Euro 14: Nationalist apathy rears its head.

Sinn Fein for the second time topped the poll in the European elections matching their success in the local elections; if you’re a nationalist you have probably popped the champagne corks and begun a rousing chorus of ‘happy days are here again.’ However, if you are of this view I sadly have to tell you to put that champagne back on ice and turn down the music.

Nationalism as whole had a very poor election this time around as it saw its share of the vote drop from 42.2% in 2009 to 38.5% at this election. Just to put this result in context, it was the worst combined performance of the Nationalist parties since the 1989 European elections (total Nat vote then was 34.6%) and it was a good distance away from its peak vote in 1999 of 45.4%.

The fact that for the first time in 20 years parties who have a declared position in favour of the constitutional position polled below 40% of the vote should be a bit worrying for those of us who aspire to Irish unity. I know there were some factors around Anna Lo’s candidacy this time which might have skewed the numbers, but it was generally regarded as one of the few elections where Unionism and not Nationalism got its vote out.

When I look back at 1999, it is not hard to see why the Nationalist vote surged to above 40% of the vote for the first time ever; you had the SDLP at the peak of its popularity after the Good Friday Agreement and Sinn Fein beginning their rise as a major force within Nationalism. These two strong parties gave Nationalists confidence to go to the polls and cast a ballot. Yet, when I think back to over the weekend and hearing Gerry Adams argue that the SDLP were not worth a transfer and basically calling them irrelevant, I was genuinely sad that Nationalism was so divided against itself that two parties who agree on many issues couldn’t work together at election time.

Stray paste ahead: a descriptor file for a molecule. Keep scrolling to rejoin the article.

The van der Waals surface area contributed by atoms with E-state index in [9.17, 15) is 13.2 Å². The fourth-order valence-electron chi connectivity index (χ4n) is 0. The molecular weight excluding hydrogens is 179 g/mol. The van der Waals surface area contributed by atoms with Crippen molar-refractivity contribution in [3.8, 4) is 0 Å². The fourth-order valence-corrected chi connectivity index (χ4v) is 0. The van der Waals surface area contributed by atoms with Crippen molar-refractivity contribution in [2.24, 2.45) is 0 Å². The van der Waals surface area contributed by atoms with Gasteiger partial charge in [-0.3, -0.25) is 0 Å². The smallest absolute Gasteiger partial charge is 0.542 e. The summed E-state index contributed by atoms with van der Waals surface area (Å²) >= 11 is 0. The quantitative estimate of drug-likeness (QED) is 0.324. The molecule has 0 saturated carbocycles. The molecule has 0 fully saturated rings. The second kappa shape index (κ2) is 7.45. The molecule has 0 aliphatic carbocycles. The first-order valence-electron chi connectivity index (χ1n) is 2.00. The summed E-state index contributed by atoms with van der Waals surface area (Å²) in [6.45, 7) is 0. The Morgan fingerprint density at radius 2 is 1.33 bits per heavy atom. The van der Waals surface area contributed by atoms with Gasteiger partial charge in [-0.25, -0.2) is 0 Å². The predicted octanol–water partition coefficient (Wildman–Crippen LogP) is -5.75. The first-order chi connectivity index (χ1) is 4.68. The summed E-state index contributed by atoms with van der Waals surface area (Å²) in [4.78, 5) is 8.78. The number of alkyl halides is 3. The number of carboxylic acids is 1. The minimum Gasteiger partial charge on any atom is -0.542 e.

These results really deliver a clear message for Nationalist parties to up their game in terms of the policies they promote and how they engage with the electorate. Gains will quickly be for nothing and more and more seats will become vulnerable if something is not done to inspire more confidence amongst the electorate to head out to the polls.

I genuinely believe in politics that competition creates votes and engagement. If you have parties fighting it out for every last vote, it gives the average voter a sense that their vote counts. If you look at how Unionism has performed since Jim Allister entered the European elections there has been a consistent increase in Unionism’s share of the vote going from 48.6% of the vote in 2004 to 50.9% at this election. Far from shredding the vote, more choices for Unionism, has created more interest from the electorate.

In Nationalism at the moment we have none of this as Sinn Fein is so dominant that it doesn’t really need to be worried in many areas about its main opposition, SDLP. I have always believed that Nationalism does best when it is the ideology of ideas and debate, where challenging consensus and breaking out with new thinking is rewarded. For an ideology trying to form a winnable majority within the population; we cannot afford to indulge in sectional politics or minimalist arguments. I cannot see how any of this happens unless we get a shot in the arm with more competition amongst parties and a real sense of a contest.

All Nationalists should have a strong home to go to at election time. Having more choice and competition will help challenge ourselves to be better and bolder as we move forward. Let’s hope this election can serve as timely reminder to start this process of re-engagement.




David McCann holds a PhD in North-South relations from University of Ulster. You can follow him on twitter @dmcbfs